Comments

Joel 17 years, 3 months ago

I've heard good things about "Seven Types of Ambiguity," but I'm a long way from getting there. After "Center of Everything," I look up at my bookshelf and see "Snow" by Oran Pamuk, "Trials of the Monkey" by Matthew Chapman, "Samaratan" by Richard Price and so on and so forth. "Saturday" by Ian McEwan is in the mail...

But keep me updated on the quality of "Ambiguity." If it's really good, I'll move it into my rotation.

leslie 17 years, 3 months ago

I need a pep talk for Middlesex...I loved the first half, but my interest is waning...I've been reading Vogue and Elle the last 2 weeks! Help me! (And I agree about the Harper's shrill comment, not to mention Lapham fucking up last fall re: the Republican Convention. I, too, am considering letting my subscription fizzle out. This makes me sad.)

Jill Ensley 17 years, 3 months ago

I just spend a lot of paid time in the bookstore, that's all.

Juxtapoz is probably my favorite art mag.
http://www.juxtapoz.com/

CMYK is cool, but with a slightly more graphic design bent: http://www.cmykmag.com/

CMJ is the best new music magazine evar. http://www.cmj.com

Joel, go flip through Paste and see if there's the buy 1 get 1 free subscription dealy. That's how I got mine. I had my parents get it for me for Christmas, and then the freebie went to a friend. At that rate, it's a good deal. I think the best part of that mag is the free DVD that comes to subscribers. I put it in and just workout. The first one I got had Eisley's video for "Marvelous Things" and it was stunning, from a design standpoint (in my opinion). Plus, there are usually some amusing short films on it as well.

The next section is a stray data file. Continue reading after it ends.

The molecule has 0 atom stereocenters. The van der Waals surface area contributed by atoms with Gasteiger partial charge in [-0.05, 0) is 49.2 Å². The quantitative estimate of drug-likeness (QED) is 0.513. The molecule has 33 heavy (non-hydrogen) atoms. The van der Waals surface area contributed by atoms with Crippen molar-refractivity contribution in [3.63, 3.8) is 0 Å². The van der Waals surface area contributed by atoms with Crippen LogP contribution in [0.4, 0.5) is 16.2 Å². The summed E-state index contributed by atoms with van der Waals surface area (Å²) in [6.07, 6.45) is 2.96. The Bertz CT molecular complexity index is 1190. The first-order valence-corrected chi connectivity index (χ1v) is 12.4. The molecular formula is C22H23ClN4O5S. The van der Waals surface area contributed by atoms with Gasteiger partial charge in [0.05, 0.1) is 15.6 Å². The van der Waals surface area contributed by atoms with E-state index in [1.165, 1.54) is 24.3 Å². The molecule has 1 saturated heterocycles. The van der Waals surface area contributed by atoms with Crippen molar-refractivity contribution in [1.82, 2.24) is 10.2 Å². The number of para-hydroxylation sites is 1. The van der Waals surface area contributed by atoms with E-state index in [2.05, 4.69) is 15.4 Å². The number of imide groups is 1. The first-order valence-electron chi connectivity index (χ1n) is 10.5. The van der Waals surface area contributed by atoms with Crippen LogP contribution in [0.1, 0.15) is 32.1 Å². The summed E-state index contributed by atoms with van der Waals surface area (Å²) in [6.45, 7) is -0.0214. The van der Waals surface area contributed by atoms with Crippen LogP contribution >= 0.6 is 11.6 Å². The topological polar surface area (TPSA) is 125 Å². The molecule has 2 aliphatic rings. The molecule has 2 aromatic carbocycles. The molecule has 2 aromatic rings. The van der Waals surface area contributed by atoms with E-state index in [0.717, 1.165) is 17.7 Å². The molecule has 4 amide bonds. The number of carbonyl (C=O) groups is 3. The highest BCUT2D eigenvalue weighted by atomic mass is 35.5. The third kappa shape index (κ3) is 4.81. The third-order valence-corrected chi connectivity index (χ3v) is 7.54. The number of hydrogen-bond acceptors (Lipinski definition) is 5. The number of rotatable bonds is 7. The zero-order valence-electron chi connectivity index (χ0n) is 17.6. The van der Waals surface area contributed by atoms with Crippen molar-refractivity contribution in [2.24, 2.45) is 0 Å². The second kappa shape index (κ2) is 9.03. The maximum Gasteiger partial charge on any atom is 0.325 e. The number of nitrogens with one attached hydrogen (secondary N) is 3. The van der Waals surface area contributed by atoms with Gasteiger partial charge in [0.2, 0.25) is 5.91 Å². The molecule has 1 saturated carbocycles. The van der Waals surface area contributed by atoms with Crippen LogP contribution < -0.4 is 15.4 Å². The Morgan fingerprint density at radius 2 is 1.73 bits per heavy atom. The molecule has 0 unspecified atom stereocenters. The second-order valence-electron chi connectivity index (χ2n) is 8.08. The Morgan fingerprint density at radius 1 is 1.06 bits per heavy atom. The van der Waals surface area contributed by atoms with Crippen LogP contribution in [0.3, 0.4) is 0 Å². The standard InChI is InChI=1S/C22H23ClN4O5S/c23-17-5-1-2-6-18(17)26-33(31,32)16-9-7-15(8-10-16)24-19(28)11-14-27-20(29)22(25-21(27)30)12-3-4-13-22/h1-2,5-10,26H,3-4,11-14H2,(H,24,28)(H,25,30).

Sarah Mathews 17 years, 3 months ago

I'm currently reading "Wigfield: The Can-Do-Town That Just May Not", by the writers of the show Strangers With Candy (Amy Sedaris, Paul Dinello, Steven Colbert). It's really funny. Plus, it has pictures!

Joel 17 years, 3 months ago

Mike: In addition to "Jarhead," there's a new book called "Generation Kill" by a Rolling Stone writer who was embedded with troops during the early days of the latest Iraq war. It's gotten, from what I can tell, good reviews and might fill your need.

lazz 17 years, 3 months ago

Joel, you have great taste in mag subscriptions! Mine mirror yours, except I started back with Sports Illustrated, and have generally enjoyed it (occasional piece of brilliant writing), and gave up on Time in favor of the Economist. (Which i've given up because it's too expensive -- read it at the library). I, too, gave up on Harper's and am now devoted to Atlantic. I personally think Atlantic is the best magazine in America, with the exception of the New Yorker's occasional wowzer. Speaking of the New Yorker -- have you noticed the new little spot illustrations, presented in story, or flip-book, format? For decades they were just little drawings of this and that -- stand-alone stuff. Now they are little stories. I clipped a series of a guy in a hammock strung between two palm trees, with a little bird flitting about, watching him. NYT did a little piece about it, too, and even some of the senior editors at the New Yorker hadn't noticed ... apparently art dept. did it, and caught everyone by surprise, and they're all loving it. TELL ME MORE about the Believer. I bought a copy at the magazine stand, with the intention of checking it out for possible subscription, but as I recall it was DAMN expensive, and I'm not sure I read all that much of it. P'haps I caught a dull issue, which certainly happens. By the way, you nailed Esquire -- for 10 bucks, it's OK for the john. Man, than magazine has become crapola. I think it was given over to one the lad's mags editors ... and it shows ... damn shame that American magazine journalism is now being so dominated by the English twits.